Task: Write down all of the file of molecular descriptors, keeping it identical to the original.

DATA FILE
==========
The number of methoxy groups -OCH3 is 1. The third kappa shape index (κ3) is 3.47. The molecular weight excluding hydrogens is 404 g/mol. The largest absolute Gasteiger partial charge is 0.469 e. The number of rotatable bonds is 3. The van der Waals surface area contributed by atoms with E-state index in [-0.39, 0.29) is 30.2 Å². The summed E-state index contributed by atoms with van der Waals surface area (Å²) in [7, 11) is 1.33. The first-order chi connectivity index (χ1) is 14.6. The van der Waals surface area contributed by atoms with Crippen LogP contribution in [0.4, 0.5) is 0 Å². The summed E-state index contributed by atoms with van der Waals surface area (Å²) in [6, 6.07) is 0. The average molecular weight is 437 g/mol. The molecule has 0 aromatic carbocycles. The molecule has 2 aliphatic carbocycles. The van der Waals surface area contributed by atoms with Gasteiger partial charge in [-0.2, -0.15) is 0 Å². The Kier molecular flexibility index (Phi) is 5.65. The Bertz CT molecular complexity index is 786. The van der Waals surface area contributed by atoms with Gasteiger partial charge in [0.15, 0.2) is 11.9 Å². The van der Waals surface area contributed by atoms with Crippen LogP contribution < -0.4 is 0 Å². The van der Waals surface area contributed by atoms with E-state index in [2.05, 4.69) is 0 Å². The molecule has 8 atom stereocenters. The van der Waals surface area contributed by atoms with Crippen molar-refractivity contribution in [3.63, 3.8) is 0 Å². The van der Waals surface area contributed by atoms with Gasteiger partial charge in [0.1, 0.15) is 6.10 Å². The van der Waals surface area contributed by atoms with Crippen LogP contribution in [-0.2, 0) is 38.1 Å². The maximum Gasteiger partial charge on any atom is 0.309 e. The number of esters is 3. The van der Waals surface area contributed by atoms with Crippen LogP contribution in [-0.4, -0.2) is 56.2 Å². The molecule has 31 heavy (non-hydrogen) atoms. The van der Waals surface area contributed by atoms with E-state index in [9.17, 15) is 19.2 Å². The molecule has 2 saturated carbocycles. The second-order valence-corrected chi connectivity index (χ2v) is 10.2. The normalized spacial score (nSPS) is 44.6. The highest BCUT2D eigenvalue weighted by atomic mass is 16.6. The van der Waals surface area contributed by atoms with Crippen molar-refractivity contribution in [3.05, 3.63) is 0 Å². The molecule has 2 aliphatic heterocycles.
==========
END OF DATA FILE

The number of methoxy groups -OCH3 is 1. The third kappa shape index (κ3) is 3.47. The molecular weight excluding hydrogens is 404 g/mol. The largest absolute Gasteiger partial charge is 0.469 e. The number of rotatable bonds is 3. The van der Waals surface area contributed by atoms with E-state index in [-0.39, 0.29) is 30.2 Å². The summed E-state index contributed by atoms with van der Waals surface area (Å²) in [7, 11) is 1.33. The first-order chi connectivity index (χ1) is 14.6. The van der Waals surface area contributed by atoms with Crippen LogP contribution in [0.4, 0.5) is 0 Å². The summed E-state index contributed by atoms with van der Waals surface area (Å²) in [6, 6.07) is 0. The average molecular weight is 437 g/mol. The molecule has 0 aromatic carbocycles. The molecule has 2 aliphatic carbocycles. The van der Waals surface area contributed by atoms with Gasteiger partial charge in [-0.2, -0.15) is 0 Å². The Kier molecular flexibility index (Phi) is 5.65. The Bertz CT molecular complexity index is 786. The van der Waals surface area contributed by atoms with Gasteiger partial charge in [0.15, 0.2) is 11.9 Å². The van der Waals surface area contributed by atoms with Crippen LogP contribution < -0.4 is 0 Å². The van der Waals surface area contributed by atoms with E-state index in [2.05, 4.69) is 0 Å². The molecule has 8 atom stereocenters. The van der Waals surface area contributed by atoms with Crippen molar-refractivity contribution in [3.63, 3.8) is 0 Å². The van der Waals surface area contributed by atoms with Gasteiger partial charge in [0.1, 0.15) is 6.10 Å². The van der Waals surface area contributed by atoms with Crippen LogP contribution in [-0.2, 0) is 38.1 Å². The maximum Gasteiger partial charge on any atom is 0.309 e. The number of esters is 3. The van der Waals surface area contributed by atoms with Crippen LogP contribution in [-0.4, -0.2) is 56.2 Å². The molecule has 31 heavy (non-hydrogen) atoms. The van der Waals surface area contributed by atoms with E-state index in [9.17, 15) is 19.2 Å². The molecule has 2 saturated carbocycles. The second-order valence-corrected chi connectivity index (χ2v) is 10.2. The normalized spacial score (nSPS) is 44.6. The highest BCUT2D eigenvalue weighted by atomic mass is 16.6. The van der Waals surface area contributed by atoms with Crippen molar-refractivity contribution in [3.05, 3.63) is 0 Å². The molecule has 2 aliphatic heterocycles.